January 11, 2021
TUYEN QUANG PROVINCE, Vietnam—January 11, 2021
With road traffic injuries being a leading cause of death and injury worldwide, this results in a major public health issue, especially in low- and middle-income countries. In Vietnam, where 2-wheel transportation is an increasingly common transport, head and neck protection becomes a primary concern in preventing death. AIP Foundation tackles this issue head on in three provinces significantly increasing the helmet-wearing rate to 86% where pre-intervention rates were as low as 15%.
Through the Helmets for Kids program, supported by Johnson & Johnson, AIP Foundation conducted midterm review workshops in Thai Nguyen, Yen Bai, and Tuyen Quang Provinces to assess progress made since the Program’s implementation last year. With over 5,000 distributed, the Program reported a 71% increase in helmet-wearing rate post-intervention. Not only does helmet intervention save families, many of whom live in poverty, healthcare costs associated with crashes, but helmets also decrease the risk and severity of injuries that children may encounter in the event of a collision by about 72%.
In addition to the distribution of protective equipment, both students and teachers participated in “edutainment” activities focused on proper helmet use and skills to navigate and use roads safely early on in the Program’s implementation.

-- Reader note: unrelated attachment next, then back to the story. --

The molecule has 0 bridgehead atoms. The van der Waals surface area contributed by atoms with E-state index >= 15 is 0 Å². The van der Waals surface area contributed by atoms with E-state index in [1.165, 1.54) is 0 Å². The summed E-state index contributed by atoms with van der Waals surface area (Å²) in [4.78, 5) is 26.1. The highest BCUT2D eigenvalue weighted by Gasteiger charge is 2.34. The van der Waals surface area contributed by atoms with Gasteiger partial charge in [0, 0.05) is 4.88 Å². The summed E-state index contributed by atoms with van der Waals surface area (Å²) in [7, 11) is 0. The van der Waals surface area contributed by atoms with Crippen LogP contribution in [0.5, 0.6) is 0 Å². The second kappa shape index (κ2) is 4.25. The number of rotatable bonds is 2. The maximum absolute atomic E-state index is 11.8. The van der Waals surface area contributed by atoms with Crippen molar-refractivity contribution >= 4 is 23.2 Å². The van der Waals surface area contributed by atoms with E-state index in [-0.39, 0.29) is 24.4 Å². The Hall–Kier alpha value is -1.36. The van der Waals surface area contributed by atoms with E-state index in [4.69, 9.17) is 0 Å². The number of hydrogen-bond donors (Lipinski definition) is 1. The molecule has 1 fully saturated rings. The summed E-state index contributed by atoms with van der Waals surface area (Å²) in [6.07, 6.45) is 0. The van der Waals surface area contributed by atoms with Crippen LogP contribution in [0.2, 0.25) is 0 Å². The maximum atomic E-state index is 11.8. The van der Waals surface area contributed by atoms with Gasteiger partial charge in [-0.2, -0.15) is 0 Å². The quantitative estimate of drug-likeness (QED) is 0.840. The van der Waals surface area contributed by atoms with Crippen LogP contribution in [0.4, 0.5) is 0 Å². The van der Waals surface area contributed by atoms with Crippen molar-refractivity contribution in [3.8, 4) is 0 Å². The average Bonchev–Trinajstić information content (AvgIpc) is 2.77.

The midterm review workshops discussed achievements made in each province, along with challenges and how to effectively work through the challenges in the future. Representatives from each province’s Traffic Safety Committee (TSC), Department of Education and Training (DoET), and Bureau of Education and Training (BoET), school administrators from 16 project schools, and AIP Foundation were in attendance for each province’s respective workshop.
With low helmet-wearing rates, roads with high traffic from highways, railways, and bypasses between communes, and high poverty rates, the Helmets for Kids program, supported by Johnson & Johnson since 2004, aims to improve road safety knowledge, provide high-quality helmets to students and teachers at program schools who become role models and educate parents as key decision-makers in their children’s helmet use. These approaches ensure communities are equipped and better able to reduce the risks of losing their main mode of transportation or medical costs, which would force them into deeper poverty.
To view more pictures from the three workshops, please click here.